Hedge funds are supposed to make money whether markets go up or down, but many of them are being swept up in the turmoil in the financial world.
Making millions — or even a few billion — by managing a hedge fund has been a running dream on Wall Street in recent years.
But, suddenly, even the masters of this $2 trillion universe are falling on hard times, at least by their own gilded standards.
Hedge funds, those secretive investment vehicles for the rich and, increasingly, the not-so-rich, are supposed to make money whether markets go up or down. But many of them are being swept up in the turmoil in the financial world.
The funds’ investment returns are sinking, and so are those big paydays for their managers, whose riches have helped redefine our notions of wealth and helped drive up the price of everything from Picassos to Manhattan penthouses.
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A prolonged downturn might prompt some investors to rethink these investments or demand lower fees from managers, who typically collect annual management fees of 2 percent and then take a 20 percent cut of any profits.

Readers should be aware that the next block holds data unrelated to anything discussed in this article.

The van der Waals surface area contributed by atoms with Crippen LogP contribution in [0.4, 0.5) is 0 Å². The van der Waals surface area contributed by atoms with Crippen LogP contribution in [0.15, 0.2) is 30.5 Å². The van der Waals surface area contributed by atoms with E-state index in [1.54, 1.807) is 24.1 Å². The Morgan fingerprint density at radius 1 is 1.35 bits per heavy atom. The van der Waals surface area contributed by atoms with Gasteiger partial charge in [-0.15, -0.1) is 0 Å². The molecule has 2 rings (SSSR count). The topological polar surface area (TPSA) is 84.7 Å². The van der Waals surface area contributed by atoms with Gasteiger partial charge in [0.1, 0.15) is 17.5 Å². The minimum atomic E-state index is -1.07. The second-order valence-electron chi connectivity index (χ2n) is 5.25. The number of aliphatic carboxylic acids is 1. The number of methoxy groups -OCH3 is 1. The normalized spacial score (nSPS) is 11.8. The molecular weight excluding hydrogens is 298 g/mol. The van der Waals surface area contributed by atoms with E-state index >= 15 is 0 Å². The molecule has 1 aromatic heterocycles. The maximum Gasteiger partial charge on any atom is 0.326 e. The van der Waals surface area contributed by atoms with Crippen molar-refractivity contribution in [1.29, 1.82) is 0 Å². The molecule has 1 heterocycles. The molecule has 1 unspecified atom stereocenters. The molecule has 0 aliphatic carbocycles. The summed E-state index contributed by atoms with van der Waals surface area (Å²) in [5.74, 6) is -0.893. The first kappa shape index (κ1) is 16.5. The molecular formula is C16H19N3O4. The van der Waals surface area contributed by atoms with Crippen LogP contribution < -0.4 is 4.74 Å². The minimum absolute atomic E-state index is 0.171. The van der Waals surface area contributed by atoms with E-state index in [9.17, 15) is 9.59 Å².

Trouble at hedge funds also might draw government scrutiny, given the amount of pension money sitting within these unregulated firms.
“Everyone is looking for a panacea, everyone is looking for a quick way to make money fast and everyone is pinning their dreams on the backs of these hedge funds,” said Dan McAllister, treasurer and tax collector of San Diego County, whose pension fund lost money when a hedge fund called Amaranth collapsed two years ago. “But maybe it’s time to be a little cautious.” The current problems are more far-reaching than they have been in the past. Fund after fund is warning investors that the markets have become increasingly difficult to predict.
In recent weeks, several funds have closed, most notably a fund run by Ospraie Management. Rumors about troubled hedge funds like Atticus Capital have unsettled the broader markets.